Rather than bring the original thread back here is the link. Firefighter's Accused

After leaving his position as a Fire Commissioner for Spring Hill Fire Rescue District for Active Duty in Iraq in the midst of turmoil, Commissioner Martin returns to find changes to the District. But still sees turmoil and unfinished business
St. Petersburg Times--Hernando Times
Home fires, issues kept burning for official
A Spring Hill fire commissioner called to war amid a district scandal faces unfinished business.
By ROBERT KING, Times Staff Writer
Published January 14, 2004

SPRING HILL - A year ago, Spring Hill Fire Rescue Commissioner Richard Martin was pushing for a tough examination of the problems brought to light by a sex scandal within the fire district.

But his efforts were brought to an abrupt end on Jan. 15 when Martin, a longtime Army reservist, was told to pack his gear and report for duty in operation Enduring Freedom.

From the controversies of the fire district, Martin stepped into a desert camouflage uniform for duty that would eventually have him crisscrossing the Persian Gulf in support of America's military campaign in Iraq.

Martin spent 111/2 months on active duty - about half the time stateside, half working from a base in Kuwait - as a sergeant on a marine transport vessel that moved equipment and supplies.

He returned home safely to his family in Spring Hill just three weeks before Christmas, with his service officially ending Dec. 28.

Having served during wartime in a job that frequently took him to ports in Iraq, it would be understandable if Martin felt the controversies he left behind in Spring Hill somehow seemed less important now. But that's not the case.

Martin is eager to get back to his duties on the fire commission and see if the problems he left behind were properly dealt with.

"My wartime military service has made me less tolerant of nonsense," he said.

Before he left, Martin was beating a drum on several issues.

He had raised concerns that the fire district should to pay more attention to the physical fitness of its firefighters, an issue that won few friends among the rank-and-file firefighters.

And much more controversial were Martin's stands on the sex scandal involving three firefighters accused of raping a college student at a drunken party near Orlando in 2002. The firefighters said the sex was consensual. Prosecutors found insufficient evidence for charges. The men were eventually punished by the department.

Martin contended that two of the men should have been fired rather than suspended. He said the fire chief's investigation into the scandal was flawed. He criticized fellow commissioner Tommy Marasciullo for allowing one of the suspended firefighters to work at his private business. And he said a videotape shot by the woman - she was making a documentary film on firefighters - revealed a broader problem with sexual harassment demanding "behavior modification."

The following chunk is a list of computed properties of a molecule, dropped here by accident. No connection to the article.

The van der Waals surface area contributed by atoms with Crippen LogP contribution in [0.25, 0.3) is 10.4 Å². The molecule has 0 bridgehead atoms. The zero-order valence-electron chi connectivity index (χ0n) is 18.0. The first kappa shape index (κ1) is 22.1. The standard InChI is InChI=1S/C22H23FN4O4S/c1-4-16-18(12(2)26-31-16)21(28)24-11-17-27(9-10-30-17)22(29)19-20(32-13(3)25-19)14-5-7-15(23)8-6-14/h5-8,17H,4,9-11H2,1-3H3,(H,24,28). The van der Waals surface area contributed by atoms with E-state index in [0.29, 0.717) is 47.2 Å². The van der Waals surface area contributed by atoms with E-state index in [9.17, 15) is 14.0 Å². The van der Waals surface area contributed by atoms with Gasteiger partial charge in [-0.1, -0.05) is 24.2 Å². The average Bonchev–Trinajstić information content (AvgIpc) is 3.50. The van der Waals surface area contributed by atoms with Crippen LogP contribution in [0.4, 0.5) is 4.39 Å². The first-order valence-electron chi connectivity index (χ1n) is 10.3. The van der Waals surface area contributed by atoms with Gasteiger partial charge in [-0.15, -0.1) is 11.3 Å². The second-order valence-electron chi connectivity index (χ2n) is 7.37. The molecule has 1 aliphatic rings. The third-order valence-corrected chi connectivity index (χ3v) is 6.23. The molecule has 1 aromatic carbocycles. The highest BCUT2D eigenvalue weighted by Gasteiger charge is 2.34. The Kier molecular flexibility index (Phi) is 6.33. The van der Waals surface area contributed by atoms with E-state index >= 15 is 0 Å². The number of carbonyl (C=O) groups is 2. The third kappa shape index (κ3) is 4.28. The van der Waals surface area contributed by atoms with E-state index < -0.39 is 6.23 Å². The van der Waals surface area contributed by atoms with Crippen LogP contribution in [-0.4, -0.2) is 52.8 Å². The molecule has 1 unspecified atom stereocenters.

A copy of the tape never found its way into the fire district's hands. The chief was given a $4,000 pay raise and commendations from three of the four remaining commissioners. And the department tried to put the sex scandal aside. Martin says he is still reviewing a year's worth of paperwork on fire district business and that it take some time see where things stand. "I'm not looking to be an instigator," he said. "But if there is an issue I feel did not have a satisfactory outcome, I would like to bring it up."

Because Martin says he has work that is left undone by his year's absence, he plans to run for re-election to the fire board this fall.

A native of the Bahamas who became an U.S. citizen in 1988, Martin came to Spring Hill in 1997. He works as a territory manager for a company that deals in outdoor power equipment.

Citing the Army's request for discretion, Martin would go into few details about his wartime service, the threats he faced or his assessment of how things are going in Iraq. But having gone to war for a country he adopted has made him feel more vested in America than ever.

"I have no regrets serving my country," Martin said.

Still, his service took him away from his wife, Candy, and their two small children - Tiffany, 31/2, and Douglas, 16 months. When he left, Douglas was a baby, and Tiffany was learning to talk.

He said his wife deserves credit for taking good care of the household and the kids, and he expressed appreciation for friends who helped with yard work. But since his return, Martin has been catching up on neglected chores - painting, home repairs and even organizing the garage.

Still, handling the fire district's business must wait a while longer. Martin said he will not be able to attend today's fire board meeting because its 9 a.m. start conflicts with his work, a situation he hopes the board will remedy by rescheduling all its meetings at night, as was the case before he left.

- Robert King covers Spring Hill and can be reached at 848-1432. Send e-mail to rking@sptimes.com

[Last modified January 14, 2004, 01:33:12]